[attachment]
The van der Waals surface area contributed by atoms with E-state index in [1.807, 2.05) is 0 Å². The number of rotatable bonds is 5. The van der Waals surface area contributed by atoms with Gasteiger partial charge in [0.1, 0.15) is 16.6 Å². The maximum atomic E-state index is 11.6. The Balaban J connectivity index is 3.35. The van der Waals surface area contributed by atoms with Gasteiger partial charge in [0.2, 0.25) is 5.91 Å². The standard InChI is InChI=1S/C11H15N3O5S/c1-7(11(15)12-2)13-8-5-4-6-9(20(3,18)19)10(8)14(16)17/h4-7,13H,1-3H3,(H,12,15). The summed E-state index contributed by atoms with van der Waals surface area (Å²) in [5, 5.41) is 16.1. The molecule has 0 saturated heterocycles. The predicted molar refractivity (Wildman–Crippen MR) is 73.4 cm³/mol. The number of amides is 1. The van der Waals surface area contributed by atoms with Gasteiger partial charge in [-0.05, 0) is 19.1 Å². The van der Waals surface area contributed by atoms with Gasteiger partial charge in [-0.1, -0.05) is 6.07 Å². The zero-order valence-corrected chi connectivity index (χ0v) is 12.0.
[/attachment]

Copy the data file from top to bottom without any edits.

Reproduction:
The van der Waals surface area contributed by atoms with E-state index in [1.807, 2.05) is 0 Å². The number of rotatable bonds is 5. The van der Waals surface area contributed by atoms with Gasteiger partial charge in [0.1, 0.15) is 16.6 Å². The maximum atomic E-state index is 11.6. The Balaban J connectivity index is 3.35. The van der Waals surface area contributed by atoms with Gasteiger partial charge in [0.2, 0.25) is 5.91 Å². The standard InChI is InChI=1S/C11H15N3O5S/c1-7(11(15)12-2)13-8-5-4-6-9(20(3,18)19)10(8)14(16)17/h4-7,13H,1-3H3,(H,12,15). The summed E-state index contributed by atoms with van der Waals surface area (Å²) in [5, 5.41) is 16.1. The molecule has 0 saturated heterocycles. The predicted molar refractivity (Wildman–Crippen MR) is 73.4 cm³/mol. The number of amides is 1. The van der Waals surface area contributed by atoms with Gasteiger partial charge in [-0.05, 0) is 19.1 Å². The van der Waals surface area contributed by atoms with Gasteiger partial charge in [-0.1, -0.05) is 6.07 Å². The zero-order valence-corrected chi connectivity index (χ0v) is 12.0.